You can literally pull the roots apart and plant them in a new location. Water immediately, and keep shaded for 3 days. Your plants will survive better if you cut back the top of the plant so it doesn’t overpower the roots.
Fussy Transplants: beets, cucumbers, gourds, melons, pumpkins, spinach, squash
In this category, try to keep the roots together with the dirt and just plant in a new place. Water and keep shaded.
Do NOT transplant:
beans, carrots, corn, popcorn, garlic, kohlrabi, peas, potatoes, radishes, turnips
For these plants, it is best to direct sow seeds into the soil.
THIS WEEK’S PURCHASE: peanut butter
We are a divided household. Craig likes smooth. For me, the more nuts the better. So, I store both. But because nuts have oil, they WILL go rancid. Try to keep in a cool location, and ROTATE!!! I just bought two jars last week. I think I have 1-2 additional jars. We don’t go through it fast, although Craig likes PB on his pancakes and waffles. I have had to throw it away in the past when I waited too long to use it.
MISC PURCHASE: seeds
Seeds are on sale everywhere. I have more seeds than I’ll ever need. Well, I HOPE I’ll never need them. But that’s why we prepare every needful thing, right? If you keep your seeds in the refrigerator, they will last for many, many years. And what if they don’t? The seeds you get this year will most definitely last for next year. I have seeds for everything I want to eat, not just for things I’m growing now. Example: I have corn seeds. My little backyard garden doesn’t have enough room to grow corn. I have the seeds anyway. But if the day comes when I need to dig up my whole yard and plant food, then I want corn!!!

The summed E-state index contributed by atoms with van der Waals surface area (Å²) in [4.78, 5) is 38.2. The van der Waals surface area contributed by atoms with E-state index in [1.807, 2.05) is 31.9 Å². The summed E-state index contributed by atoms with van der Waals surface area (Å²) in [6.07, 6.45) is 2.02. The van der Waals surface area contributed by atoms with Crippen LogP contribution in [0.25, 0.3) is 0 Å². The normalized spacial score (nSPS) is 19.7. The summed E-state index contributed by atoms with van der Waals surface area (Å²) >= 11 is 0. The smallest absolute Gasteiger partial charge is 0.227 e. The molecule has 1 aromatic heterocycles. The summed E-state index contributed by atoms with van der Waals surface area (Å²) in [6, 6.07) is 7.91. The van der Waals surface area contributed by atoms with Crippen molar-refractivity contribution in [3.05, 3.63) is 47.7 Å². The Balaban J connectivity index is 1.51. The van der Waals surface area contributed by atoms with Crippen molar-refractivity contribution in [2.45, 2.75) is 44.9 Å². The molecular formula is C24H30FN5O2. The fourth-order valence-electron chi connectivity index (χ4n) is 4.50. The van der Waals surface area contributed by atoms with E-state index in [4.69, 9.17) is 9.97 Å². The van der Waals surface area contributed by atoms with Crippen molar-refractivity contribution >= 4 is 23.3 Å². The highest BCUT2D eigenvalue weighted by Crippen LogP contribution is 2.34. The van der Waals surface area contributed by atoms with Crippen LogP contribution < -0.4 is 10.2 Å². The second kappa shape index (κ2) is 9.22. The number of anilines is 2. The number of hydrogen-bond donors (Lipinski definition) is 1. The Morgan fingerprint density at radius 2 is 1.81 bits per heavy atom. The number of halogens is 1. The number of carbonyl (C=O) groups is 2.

I think you can even get seeds at the Dollar store. OR, you can just save a bunch of seeds from food you get at the store. If the seeds are in a gooey part of the vegetable (tomatoes), then just soak them in water for 2-3 days, drain them, and dry them on paper towels. Tomatoes, cucumbers, peppers, and many other seeds can be saved this way.
I just ordered seeds this morning from these two sources: